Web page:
Passing another car requires the driver to exercise judgment about distances, speeds, weather conditions and geographic layout of the road. If you do it wrong you can end up in the ditch, causing an accident or worse yet, killing yourself or someone else.
In this crash, according to the news report, we have Deangleo Pirtle, 21 of Cedar Rapids incorrectly exercising that judgment and causing a head-on collision with an oncoming car. The oncoming car is driven by Anny Mescheryakova, 50 of Corallville, Iowa. In the Pirtle car you have Nathan Gourley, 22 who also ended up in the hospital.
We don’t have all the details so at least at this point we can’t judge Pirtle’s action and why the car he drove came across the center line, but let’s assume for the sake of this discussion about negligence that he was passing a car in front of his. The law requires you to pass only when you can do so safely, so you have to exercise due care. Due care is a broadly defined term that requires the driver to assess the situation including all reasonable risks and to pass when the situation allows you to do so without risk of a collision. So, if you look ahead and there is a hill that blocks your view of what is beyond the hill, then according to the laws of negligence you shouldn’t pass.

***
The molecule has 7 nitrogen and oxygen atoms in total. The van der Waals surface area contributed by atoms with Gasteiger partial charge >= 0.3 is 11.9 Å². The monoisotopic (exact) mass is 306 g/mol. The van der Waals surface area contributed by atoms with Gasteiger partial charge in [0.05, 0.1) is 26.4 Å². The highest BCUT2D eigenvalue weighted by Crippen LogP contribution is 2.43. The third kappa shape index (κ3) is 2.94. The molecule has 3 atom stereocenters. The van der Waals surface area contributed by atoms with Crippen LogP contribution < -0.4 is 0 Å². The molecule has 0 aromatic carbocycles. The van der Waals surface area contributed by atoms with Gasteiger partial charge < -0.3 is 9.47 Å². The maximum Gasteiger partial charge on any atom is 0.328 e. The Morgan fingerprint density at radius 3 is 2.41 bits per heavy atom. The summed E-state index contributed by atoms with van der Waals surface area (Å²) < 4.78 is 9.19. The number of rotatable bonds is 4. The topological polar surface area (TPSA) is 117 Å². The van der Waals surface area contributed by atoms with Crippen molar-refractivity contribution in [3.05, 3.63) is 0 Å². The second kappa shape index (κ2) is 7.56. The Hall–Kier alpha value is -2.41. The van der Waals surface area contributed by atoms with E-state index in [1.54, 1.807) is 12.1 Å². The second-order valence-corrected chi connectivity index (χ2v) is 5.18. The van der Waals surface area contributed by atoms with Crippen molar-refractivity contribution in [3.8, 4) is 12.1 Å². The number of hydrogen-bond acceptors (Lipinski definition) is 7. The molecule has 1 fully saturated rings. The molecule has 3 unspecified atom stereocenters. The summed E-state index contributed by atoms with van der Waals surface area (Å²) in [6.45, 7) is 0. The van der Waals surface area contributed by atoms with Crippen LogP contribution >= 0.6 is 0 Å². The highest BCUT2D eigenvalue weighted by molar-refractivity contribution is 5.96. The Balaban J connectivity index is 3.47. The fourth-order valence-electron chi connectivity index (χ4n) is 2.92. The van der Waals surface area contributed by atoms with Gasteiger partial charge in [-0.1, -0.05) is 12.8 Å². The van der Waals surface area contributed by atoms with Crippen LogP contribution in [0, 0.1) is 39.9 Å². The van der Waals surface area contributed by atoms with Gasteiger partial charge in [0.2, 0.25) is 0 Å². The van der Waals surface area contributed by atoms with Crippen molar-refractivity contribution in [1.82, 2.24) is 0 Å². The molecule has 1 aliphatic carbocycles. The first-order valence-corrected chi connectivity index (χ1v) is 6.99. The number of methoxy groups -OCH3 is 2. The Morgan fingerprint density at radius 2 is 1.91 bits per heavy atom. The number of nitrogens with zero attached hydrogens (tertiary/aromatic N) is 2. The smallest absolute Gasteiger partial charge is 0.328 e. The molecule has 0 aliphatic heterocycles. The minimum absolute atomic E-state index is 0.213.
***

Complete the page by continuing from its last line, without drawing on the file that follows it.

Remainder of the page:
If before passing it appears that with the speed limit and the distance between you and an oncoming vehicle there won’t be enough time to pass without hitting the other car head-on or someone ending up in the ditch, then you can’t pass.
Negligence is about fault; failing to do something you’re supposed to do. The big one in this case and probably where everyone will begin their analysis is with Pirtle being over the center line. Why is he there? From there the case of negligence will become clear pretty quickly after the answers begin to show how judgment was exercised.
And in this instance more than likely Anny Mescheryakova and Pirtle’s passenger Nathan Gourley will be filing claims under the Pirtle auto insurance policy.